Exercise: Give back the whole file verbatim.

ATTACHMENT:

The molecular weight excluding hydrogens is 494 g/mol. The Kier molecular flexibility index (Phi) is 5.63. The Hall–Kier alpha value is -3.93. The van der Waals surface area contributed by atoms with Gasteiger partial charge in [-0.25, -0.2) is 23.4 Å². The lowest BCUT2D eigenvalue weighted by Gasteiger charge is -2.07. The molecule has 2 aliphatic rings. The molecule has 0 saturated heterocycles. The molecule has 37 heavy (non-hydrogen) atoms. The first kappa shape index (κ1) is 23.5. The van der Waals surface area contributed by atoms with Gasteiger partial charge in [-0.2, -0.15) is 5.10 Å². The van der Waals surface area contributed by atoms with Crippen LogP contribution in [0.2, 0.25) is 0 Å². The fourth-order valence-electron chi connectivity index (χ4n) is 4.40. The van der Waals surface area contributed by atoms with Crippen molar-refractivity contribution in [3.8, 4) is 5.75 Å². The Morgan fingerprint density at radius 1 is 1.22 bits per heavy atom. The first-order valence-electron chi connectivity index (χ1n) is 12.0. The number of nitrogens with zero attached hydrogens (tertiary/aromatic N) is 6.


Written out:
The molecular weight excluding hydrogens is 494 g/mol. The Kier molecular flexibility index (Phi) is 5.63. The Hall–Kier alpha value is -3.93. The van der Waals surface area contributed by atoms with Gasteiger partial charge in [-0.25, -0.2) is 23.4 Å². The lowest BCUT2D eigenvalue weighted by Gasteiger charge is -2.07. The molecule has 2 aliphatic rings. The molecule has 0 saturated heterocycles. The molecule has 37 heavy (non-hydrogen) atoms. The first kappa shape index (κ1) is 23.5. The van der Waals surface area contributed by atoms with Gasteiger partial charge in [-0.2, -0.15) is 5.10 Å². The van der Waals surface area contributed by atoms with Crippen LogP contribution in [0.2, 0.25) is 0 Å². The fourth-order valence-electron chi connectivity index (χ4n) is 4.40. The van der Waals surface area contributed by atoms with Crippen molar-refractivity contribution in [3.8, 4) is 5.75 Å². The Morgan fingerprint density at radius 1 is 1.22 bits per heavy atom. The first-order valence-electron chi connectivity index (χ1n) is 12.0. The number of nitrogens with zero attached hydrogens (tertiary/aromatic N) is 6.